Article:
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To share practice related stories, create connections and engage readers in the amazing diversity of dietitian experiences.


Coming face to face with the profession: Top 3 reasons to attend the DC National Conference

A seasoned dietitian attends her first Dietitians of Canada National Conference and shares why she wants to see you in Winnipeg next year.

SLHS.jpgSteph Langdon is a Saskatoon based dietitian and entrepreneur. She is passionate about helping people lead healthier and happier lives with a focus on performance, prevention, and creating healthy habits. Steph is a food industry consultant and spokesperson, workshop facilitator, and a writer/blogger – when her role as a new-mom allows! You can reach her at steph@nutrishus.com, connect on LinkedIn or follow her on facebook or twitter @NutrishusRD.


  

With so many educational opportunities and often limited funds for professional development (especially when you’re self-employed), I had yet to attend the Dietitians of Canada (DC) National Conference.

When I started my practice, I was very focused on sports nutrition and as such, I attended sport related conferences. I had yet to attend a conference that was primarily RDs (we’re often outnumbered at Canadian sport conferences!). This year, I had the opportunity to attend my first DC National Conference with my colleagues from SaskMilk, which was nice as I had a few familiar faces in the crowd.

The conference started and right away I had a great feeling about it! Hundreds of RDs filled the room to hear Daniel Germain, from Breakfast Clubs of Canada, kick us off and remind us of the conference theme: stronger together. What a great theme.

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I have always worked in private practice, so I am often on my own, yet networking is extremely important to me. It helps me know what other opportunities are available, can sometimes open doors, and provides support when I need to reach out to someone. With social media, we “meet” a lot of people, but an in person introduction goes a long way. The conference provided a great opportunity for this.

Name dropping

I was able to reconnect with a few people like Kristyn Hall and Kelly Anne Erdman, and meet the new Saskatchewan Regional Executive Director Jennifer Wojcik. I was also able to finally meet some of my online connections. This fabulous group includes, but is not limited to, Kate Comeau, Melissa Baker, Sarah Remmer, and Christy Brissette. I also met current students/interns with an interest in private practice and introduced myself to Craving Change’s own Wendy Shah.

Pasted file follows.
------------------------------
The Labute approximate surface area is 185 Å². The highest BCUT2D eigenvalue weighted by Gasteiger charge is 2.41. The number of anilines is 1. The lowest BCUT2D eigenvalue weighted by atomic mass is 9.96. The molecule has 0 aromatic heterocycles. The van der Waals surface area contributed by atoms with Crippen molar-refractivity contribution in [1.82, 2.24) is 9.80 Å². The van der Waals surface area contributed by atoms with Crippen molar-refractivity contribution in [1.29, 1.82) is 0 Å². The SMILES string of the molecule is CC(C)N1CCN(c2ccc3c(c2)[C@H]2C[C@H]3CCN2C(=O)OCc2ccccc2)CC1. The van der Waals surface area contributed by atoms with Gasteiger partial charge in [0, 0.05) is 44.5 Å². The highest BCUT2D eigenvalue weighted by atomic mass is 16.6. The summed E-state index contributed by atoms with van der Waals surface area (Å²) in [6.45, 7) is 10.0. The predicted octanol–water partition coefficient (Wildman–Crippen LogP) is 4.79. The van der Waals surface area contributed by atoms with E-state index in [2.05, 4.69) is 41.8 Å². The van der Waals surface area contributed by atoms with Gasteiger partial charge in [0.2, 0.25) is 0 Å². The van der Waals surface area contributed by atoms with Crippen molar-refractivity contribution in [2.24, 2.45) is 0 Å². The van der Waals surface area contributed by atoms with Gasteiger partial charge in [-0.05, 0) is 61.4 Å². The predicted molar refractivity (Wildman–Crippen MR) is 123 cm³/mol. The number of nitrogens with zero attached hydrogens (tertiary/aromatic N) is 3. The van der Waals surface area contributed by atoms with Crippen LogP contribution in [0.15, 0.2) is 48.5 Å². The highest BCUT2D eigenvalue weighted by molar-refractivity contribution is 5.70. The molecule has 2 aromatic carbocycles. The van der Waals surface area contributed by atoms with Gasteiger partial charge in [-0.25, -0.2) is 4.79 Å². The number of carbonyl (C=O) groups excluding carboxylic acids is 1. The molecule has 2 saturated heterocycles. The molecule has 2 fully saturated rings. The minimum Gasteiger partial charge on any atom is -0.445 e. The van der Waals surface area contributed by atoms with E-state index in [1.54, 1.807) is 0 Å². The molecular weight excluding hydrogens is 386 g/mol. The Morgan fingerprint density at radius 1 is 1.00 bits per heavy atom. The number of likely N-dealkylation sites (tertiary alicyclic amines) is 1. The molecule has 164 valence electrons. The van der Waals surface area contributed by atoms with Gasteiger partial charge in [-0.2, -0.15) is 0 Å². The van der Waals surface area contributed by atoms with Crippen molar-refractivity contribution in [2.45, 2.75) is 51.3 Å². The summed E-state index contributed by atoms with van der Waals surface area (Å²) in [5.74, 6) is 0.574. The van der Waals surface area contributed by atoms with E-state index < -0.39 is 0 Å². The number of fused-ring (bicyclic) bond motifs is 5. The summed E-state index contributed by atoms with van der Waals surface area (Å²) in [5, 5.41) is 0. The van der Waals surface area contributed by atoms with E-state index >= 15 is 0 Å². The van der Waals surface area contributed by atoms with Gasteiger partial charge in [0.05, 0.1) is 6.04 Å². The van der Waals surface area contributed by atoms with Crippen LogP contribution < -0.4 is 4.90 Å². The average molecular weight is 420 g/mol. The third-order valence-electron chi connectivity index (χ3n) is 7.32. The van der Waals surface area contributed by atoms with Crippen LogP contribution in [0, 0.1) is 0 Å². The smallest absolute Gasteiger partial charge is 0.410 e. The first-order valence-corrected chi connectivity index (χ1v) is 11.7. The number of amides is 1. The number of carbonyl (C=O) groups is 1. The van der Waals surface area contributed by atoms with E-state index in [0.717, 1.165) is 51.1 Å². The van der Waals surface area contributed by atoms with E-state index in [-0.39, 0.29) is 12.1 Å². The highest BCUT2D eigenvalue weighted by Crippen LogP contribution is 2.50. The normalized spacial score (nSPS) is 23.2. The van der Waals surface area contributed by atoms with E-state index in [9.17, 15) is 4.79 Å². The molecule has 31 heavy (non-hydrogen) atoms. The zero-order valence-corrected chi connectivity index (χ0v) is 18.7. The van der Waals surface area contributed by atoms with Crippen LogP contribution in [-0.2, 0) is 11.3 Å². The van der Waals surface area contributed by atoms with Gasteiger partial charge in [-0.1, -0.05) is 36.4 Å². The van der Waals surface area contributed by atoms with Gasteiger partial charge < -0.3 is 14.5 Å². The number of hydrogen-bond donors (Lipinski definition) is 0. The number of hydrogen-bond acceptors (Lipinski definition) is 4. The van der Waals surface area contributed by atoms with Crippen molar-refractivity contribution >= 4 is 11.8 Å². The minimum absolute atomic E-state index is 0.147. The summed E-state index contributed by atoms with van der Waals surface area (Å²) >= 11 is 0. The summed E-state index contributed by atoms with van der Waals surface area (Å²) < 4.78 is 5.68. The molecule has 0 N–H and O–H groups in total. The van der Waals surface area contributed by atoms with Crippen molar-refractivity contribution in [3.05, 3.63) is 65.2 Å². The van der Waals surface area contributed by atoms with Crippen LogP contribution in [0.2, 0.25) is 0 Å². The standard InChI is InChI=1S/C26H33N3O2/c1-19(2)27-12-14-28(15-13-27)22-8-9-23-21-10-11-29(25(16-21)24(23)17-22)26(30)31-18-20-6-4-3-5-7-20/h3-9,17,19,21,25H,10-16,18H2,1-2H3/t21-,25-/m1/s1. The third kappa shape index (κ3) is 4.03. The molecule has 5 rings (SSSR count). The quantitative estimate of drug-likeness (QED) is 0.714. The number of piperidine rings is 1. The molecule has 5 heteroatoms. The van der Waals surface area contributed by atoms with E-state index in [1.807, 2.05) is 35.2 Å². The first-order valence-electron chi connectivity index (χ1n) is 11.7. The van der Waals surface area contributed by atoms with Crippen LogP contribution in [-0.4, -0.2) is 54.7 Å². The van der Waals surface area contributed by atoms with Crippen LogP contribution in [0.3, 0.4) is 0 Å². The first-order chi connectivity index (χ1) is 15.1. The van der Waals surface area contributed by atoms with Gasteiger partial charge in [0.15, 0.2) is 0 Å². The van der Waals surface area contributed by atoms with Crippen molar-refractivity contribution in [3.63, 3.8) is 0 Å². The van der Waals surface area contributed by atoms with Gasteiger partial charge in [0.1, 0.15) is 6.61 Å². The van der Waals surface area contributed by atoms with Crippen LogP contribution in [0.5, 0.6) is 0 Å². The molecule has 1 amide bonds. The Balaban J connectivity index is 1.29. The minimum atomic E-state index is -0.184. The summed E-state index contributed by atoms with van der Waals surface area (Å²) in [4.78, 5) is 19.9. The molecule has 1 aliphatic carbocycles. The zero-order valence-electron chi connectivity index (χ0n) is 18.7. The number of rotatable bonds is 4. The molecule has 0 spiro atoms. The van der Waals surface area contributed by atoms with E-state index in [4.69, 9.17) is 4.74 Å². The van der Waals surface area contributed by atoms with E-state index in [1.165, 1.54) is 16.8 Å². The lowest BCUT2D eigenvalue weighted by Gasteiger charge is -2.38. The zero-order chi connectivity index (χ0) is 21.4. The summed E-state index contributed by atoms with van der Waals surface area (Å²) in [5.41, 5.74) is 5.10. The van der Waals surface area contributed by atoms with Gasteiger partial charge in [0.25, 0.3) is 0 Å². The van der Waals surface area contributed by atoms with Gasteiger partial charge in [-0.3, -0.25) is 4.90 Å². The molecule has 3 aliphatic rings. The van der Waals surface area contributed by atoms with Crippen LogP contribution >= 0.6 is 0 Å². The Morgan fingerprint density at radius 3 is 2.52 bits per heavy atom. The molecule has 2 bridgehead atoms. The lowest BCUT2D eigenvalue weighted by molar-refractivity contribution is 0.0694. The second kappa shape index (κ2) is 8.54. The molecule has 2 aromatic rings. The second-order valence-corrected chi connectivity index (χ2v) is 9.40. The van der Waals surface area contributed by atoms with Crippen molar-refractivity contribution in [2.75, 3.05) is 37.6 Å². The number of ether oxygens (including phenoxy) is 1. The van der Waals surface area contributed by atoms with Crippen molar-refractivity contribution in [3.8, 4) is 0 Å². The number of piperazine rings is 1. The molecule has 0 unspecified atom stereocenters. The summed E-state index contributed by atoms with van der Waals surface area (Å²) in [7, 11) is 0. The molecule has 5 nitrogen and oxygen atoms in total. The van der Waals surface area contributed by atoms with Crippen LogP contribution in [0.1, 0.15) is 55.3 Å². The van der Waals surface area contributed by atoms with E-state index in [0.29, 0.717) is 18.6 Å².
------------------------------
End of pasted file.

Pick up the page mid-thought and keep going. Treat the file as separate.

There was lots of time for hellos and chatting, as well as attending informative sessions. The conference was also set up with a variety of optional activities, such as tours around Quebec City and network-sponsored evenings. I had my husband and six-month-old daughter tagging along, so I opted not to attend after hours events this time around, although I will definitely keep that in mind for future conferences.

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Session selection

With so many sessions, I found it helpful to read key points on twitter for those that happened concurrently. I also used the Guidebook app to keep organized and view handouts and session summaries. I had many takeaways – I am still trying to digest and apply my key learnings.

The sessions that stood out to me were:

  • Niche marketing means business with Cyndi McLean
  • Marketing of foods and beverages to children with Dr. Monique Potvin Kent
  • Get heard by decision-makers with Ian Capstick
  • Finding truth in a sea of myth and misinformation with Tim Caulfield

I attended sessions that were directly related to my field and interests, but also sessions that purely peaked my curiosity. If we want to be experts in one area we can only do so much, but I feel that it’s also imperative that we know what’s going on and who to refer to in other areas. Attending sessions outside of my niche was great for this.

Many veteran RDs, that have attended the DC National Conference in the past, kept telling me that it’s what happens between the sessions that makes it so important to attend in person. It’s a chance to catch up with those people that you don’t get to see all year long, and to learn from each other, in addition to learning at the sessions.